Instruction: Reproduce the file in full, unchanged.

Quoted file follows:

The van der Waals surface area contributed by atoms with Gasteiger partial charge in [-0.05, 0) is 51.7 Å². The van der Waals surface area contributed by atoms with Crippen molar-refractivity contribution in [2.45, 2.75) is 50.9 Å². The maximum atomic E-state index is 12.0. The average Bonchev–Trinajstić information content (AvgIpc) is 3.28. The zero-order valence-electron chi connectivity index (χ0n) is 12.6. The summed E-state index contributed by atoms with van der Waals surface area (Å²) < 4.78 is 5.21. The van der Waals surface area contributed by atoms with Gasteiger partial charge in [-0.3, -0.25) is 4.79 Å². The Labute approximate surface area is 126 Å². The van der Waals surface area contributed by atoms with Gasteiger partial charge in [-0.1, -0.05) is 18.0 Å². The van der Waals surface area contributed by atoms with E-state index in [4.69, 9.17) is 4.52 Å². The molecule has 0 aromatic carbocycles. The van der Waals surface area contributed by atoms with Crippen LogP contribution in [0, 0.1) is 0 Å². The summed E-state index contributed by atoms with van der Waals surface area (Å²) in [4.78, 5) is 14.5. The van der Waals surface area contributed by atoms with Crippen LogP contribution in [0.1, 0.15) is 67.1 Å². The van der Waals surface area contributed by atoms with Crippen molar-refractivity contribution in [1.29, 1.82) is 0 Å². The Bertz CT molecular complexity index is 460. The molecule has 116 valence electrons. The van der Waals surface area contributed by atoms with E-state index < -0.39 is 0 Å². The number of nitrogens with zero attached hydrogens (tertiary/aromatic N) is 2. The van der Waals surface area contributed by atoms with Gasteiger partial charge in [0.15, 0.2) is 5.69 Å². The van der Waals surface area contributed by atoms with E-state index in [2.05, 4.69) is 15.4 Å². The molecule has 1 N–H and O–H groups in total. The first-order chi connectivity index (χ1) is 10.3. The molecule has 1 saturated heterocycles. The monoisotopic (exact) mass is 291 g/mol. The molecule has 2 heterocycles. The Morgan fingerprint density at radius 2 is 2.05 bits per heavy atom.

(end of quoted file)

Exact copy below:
The van der Waals surface area contributed by atoms with Gasteiger partial charge in [-0.05, 0) is 51.7 Å². The van der Waals surface area contributed by atoms with Crippen molar-refractivity contribution in [2.45, 2.75) is 50.9 Å². The maximum atomic E-state index is 12.0. The average Bonchev–Trinajstić information content (AvgIpc) is 3.28. The zero-order valence-electron chi connectivity index (χ0n) is 12.6. The summed E-state index contributed by atoms with van der Waals surface area (Å²) < 4.78 is 5.21. The van der Waals surface area contributed by atoms with Gasteiger partial charge in [-0.3, -0.25) is 4.79 Å². The Labute approximate surface area is 126 Å². The van der Waals surface area contributed by atoms with Gasteiger partial charge in [-0.1, -0.05) is 18.0 Å². The van der Waals surface area contributed by atoms with E-state index in [4.69, 9.17) is 4.52 Å². The molecule has 0 aromatic carbocycles. The van der Waals surface area contributed by atoms with Crippen LogP contribution in [0, 0.1) is 0 Å². The summed E-state index contributed by atoms with van der Waals surface area (Å²) in [4.78, 5) is 14.5. The van der Waals surface area contributed by atoms with Crippen LogP contribution in [0.1, 0.15) is 67.1 Å². The van der Waals surface area contributed by atoms with Crippen molar-refractivity contribution in [1.29, 1.82) is 0 Å². The Bertz CT molecular complexity index is 460. The molecule has 116 valence electrons. The van der Waals surface area contributed by atoms with E-state index < -0.39 is 0 Å². The number of nitrogens with zero attached hydrogens (tertiary/aromatic N) is 2. The van der Waals surface area contributed by atoms with Gasteiger partial charge in [0.15, 0.2) is 5.69 Å². The van der Waals surface area contributed by atoms with E-state index in [2.05, 4.69) is 15.4 Å². The molecule has 1 N–H and O–H groups in total. The first-order chi connectivity index (χ1) is 10.3. The molecule has 1 saturated heterocycles. The monoisotopic (exact) mass is 291 g/mol. The molecule has 2 heterocycles. The Morgan fingerprint density at radius 2 is 2.05 bits per heavy atom.